Enecoat, Toyota develops perovskite solar cells for vehicle integrated applications



Toyota says it will combine EneCoat’s perovskite solar cells with its own in-vehicle solar panel technology. Enecoat has developed a perovskite module conversion efficiency of 19.4%.

“The two companies continue to promote the development of practical applications by integrating EneCoat’s elemental technology with perovskite solar cells and Toyota’s vehicle solar panel technologies with the aim of promoting renewable energy self-sufficiency and contributing to the achievement of carbon dioxide emissions. neutrality,” the companies said in a statement.

EneCoat said Toyota will use the cells it developed and manufactured with a proprietary coating technology that enabled perovskite module production with 19.4 percent efficiency from March 2023.

“The low-temperature coating process makes it possible to create a very uniform ultrathin film, as shown in the image,” the company said. “Using the wet process makes large surfaces suitable for mass production, we plan to move forward to Roll to Roll production, which can be customized according to the application and scale in the future.”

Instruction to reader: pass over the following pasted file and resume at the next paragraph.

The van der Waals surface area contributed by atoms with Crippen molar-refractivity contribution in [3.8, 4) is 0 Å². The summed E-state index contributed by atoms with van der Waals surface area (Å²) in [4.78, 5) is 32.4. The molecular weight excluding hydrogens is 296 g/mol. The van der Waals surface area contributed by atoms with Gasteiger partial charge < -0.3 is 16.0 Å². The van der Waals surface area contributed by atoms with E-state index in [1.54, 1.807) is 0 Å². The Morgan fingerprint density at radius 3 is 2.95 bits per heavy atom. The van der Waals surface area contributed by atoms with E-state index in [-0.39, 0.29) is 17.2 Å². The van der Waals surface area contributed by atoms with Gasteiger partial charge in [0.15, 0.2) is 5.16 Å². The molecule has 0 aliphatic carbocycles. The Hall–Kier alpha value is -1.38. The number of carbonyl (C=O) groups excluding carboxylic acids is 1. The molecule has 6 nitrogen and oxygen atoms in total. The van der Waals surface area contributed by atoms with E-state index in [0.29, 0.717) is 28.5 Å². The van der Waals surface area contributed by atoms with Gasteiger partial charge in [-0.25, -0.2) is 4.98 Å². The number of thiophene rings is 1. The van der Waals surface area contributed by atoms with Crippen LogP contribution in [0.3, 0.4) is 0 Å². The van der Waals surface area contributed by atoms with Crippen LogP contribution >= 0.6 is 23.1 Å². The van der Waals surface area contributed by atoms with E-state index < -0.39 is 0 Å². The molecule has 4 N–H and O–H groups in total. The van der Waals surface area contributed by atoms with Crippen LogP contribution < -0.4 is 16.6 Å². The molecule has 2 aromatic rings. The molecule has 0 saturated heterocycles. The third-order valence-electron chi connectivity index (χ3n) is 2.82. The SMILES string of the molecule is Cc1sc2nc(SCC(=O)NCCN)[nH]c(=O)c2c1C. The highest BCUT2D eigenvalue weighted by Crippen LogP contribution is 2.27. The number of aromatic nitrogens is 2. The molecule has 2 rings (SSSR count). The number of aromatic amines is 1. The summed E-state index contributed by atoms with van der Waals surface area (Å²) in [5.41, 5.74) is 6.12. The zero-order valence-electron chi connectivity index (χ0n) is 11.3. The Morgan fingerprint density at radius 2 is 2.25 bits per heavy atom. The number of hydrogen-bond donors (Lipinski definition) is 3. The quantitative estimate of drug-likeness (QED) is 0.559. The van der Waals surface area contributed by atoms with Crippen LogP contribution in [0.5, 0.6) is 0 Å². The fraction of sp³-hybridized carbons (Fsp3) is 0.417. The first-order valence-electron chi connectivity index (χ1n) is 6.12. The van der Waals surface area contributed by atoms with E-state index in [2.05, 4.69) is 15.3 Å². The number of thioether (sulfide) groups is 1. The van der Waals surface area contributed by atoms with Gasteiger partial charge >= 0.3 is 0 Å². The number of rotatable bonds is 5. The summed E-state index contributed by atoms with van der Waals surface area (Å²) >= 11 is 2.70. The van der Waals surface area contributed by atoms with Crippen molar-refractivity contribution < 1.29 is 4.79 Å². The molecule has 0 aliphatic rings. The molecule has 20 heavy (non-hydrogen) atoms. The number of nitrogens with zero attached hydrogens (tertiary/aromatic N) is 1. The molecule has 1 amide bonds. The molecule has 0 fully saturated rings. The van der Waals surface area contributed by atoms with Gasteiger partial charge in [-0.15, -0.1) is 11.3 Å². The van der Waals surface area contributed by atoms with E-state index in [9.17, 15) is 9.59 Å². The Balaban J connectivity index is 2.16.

In April 2022, NGK Insulators, a Japanese network attached storage (NAS) storage specialist, acquired an unspecified stake in EneCoat. The Japanese Green Science Alliance, which specializes in the development of electrode materials for solar cells, also invested an unspecified amount in Enecoat in June.

Toyota said in March that it had chosen the Japanese solar energy manufacturer Kaneka as its supplier to deploy solar cells in one of its electric vehicles. For years, Kaneka’s solar cells have been recognized as the most efficient crystalline silicon PV device, which has been developed both at the industrial and research level.

However, Chinese manufacturer Longi said last November that it had achieved 26.81 percent power conversion efficiency with a full-size wafer-based undefined heterojunction (HJT) solar cell in mass production.

David is a passionate writer and researcher who specializes in solar energy. He has a strong background in engineering and environmental science, which gives him a deep understanding of the science behind solar power and its benefits. David writes about the latest developments in solar technology and provides practical advice for homeowners and businesses who are interested in switching to solar.

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